return mockRecord;
    }
  };

  // inject our collaborators

  route.store = mockStore;

  // spy on one of our own methods

  route.transitionTo = function mockTransitionTo(route, model) {
    didTransition = true; // record that we called transitionTo
    equal(route, 'foo',
      'expected transitionTo to be called with "foo"');
    equal(model, mockRecord,
      'expected transitionTo to be called with the right model');
  }

  // call the method under test

  route.send('createTutorial');

  // verify the right things happened

  ok(didCreate, 'expected to call store.createRecord');
  ok(didSave, 'expected to call model.save');
  ok(didTransition, 'expected to transition');
});

This test is a little overwrought but demonstrates the various ways to assert behaviour.

One thing that struck me as unintuitive is that we invoke the action by calling send('createTutorial'). I guess this could do with clearer explanation but the details can be found in the docs for ActionHandler.

You have to be careful with this kind of test not to simply reproduce the internal implementation but hopefully this demonstrates some of the tools available.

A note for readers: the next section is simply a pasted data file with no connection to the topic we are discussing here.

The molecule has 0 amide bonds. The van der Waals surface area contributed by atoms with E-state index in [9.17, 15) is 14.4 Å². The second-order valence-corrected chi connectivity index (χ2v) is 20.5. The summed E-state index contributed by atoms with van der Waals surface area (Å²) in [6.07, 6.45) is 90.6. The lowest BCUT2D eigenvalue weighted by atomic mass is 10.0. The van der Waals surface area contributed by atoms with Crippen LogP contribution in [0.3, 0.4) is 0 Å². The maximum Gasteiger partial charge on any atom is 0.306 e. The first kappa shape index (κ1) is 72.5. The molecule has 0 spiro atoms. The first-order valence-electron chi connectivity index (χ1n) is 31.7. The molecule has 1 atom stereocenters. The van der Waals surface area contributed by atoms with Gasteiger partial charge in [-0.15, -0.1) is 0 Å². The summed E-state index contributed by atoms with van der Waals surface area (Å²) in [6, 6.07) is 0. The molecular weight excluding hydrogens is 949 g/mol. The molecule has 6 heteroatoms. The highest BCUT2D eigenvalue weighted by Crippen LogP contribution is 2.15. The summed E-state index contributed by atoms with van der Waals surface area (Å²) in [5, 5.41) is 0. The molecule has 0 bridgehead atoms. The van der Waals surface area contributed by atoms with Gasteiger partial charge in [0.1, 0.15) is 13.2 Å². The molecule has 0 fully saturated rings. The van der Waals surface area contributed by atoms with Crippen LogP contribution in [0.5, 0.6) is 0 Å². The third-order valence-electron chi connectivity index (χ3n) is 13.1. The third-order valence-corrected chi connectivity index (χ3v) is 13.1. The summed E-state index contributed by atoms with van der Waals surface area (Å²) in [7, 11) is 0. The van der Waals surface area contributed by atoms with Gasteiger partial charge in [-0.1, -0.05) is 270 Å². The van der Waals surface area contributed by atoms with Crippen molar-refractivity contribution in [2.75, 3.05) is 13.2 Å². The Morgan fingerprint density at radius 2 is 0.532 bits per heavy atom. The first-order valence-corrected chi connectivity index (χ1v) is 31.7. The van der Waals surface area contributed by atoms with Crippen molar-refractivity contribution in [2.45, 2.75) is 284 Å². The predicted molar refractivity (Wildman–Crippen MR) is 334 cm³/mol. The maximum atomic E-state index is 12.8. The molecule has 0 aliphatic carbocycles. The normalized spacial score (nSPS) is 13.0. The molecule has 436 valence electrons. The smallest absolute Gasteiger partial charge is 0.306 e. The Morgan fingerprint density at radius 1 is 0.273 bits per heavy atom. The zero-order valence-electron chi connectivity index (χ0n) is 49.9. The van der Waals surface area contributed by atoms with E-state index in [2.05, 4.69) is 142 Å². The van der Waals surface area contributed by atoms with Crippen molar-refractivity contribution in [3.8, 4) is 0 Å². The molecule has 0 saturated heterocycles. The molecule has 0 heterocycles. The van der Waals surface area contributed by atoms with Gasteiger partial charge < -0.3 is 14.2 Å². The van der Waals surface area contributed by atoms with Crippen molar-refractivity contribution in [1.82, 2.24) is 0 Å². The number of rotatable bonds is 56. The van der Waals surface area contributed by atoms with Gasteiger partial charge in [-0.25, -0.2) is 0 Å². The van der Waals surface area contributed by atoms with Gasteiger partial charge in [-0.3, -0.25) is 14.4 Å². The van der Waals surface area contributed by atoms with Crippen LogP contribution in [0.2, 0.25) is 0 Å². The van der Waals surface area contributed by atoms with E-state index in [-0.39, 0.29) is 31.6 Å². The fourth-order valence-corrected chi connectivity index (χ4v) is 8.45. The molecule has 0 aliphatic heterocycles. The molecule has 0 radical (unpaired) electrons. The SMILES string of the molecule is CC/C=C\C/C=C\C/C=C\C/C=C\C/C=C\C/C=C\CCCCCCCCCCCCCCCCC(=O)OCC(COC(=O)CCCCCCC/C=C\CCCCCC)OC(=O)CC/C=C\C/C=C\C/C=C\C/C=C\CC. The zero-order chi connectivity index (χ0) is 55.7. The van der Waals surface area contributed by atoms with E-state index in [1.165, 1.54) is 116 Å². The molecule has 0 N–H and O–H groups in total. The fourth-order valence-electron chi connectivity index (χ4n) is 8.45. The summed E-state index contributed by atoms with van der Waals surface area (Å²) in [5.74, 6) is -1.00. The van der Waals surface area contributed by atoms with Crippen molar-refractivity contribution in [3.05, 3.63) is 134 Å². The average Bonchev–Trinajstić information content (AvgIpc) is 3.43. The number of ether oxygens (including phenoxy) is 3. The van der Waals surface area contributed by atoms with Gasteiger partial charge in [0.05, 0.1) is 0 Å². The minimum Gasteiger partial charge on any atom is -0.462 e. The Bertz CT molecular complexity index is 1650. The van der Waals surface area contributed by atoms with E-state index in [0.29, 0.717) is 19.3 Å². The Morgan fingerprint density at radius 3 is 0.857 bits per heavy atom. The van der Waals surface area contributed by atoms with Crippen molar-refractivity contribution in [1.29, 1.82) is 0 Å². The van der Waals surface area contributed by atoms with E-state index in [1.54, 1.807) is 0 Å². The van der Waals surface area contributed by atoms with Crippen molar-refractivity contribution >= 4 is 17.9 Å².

#3

OK - thanks very much for that :slight_smile: The send() tip is definitely a big help.

Your example actually illustrates my argument quite well I think. I understand that the idea is complete isolation, but I think it’s gone a bit far when you have to mock out a whole bunch of common collaborators.

For instance:

  • There are already currentRoute() helpers (and variants thereof). In tests, couldn’t we just automatically mock out transitionTo to set the correct class state for us to test?
  • Similarly, given that it’s going to be very common that you’re testing some kind of storage, why not an automatic/fixture store?

In short, is it worth pulling back a little into the “integrated” direction and in the process ditching a bit of the test “bookkeeping” - It Just Works™ (for most of the people most of the time)

Maybe I should try putting it together as an add-on :wink: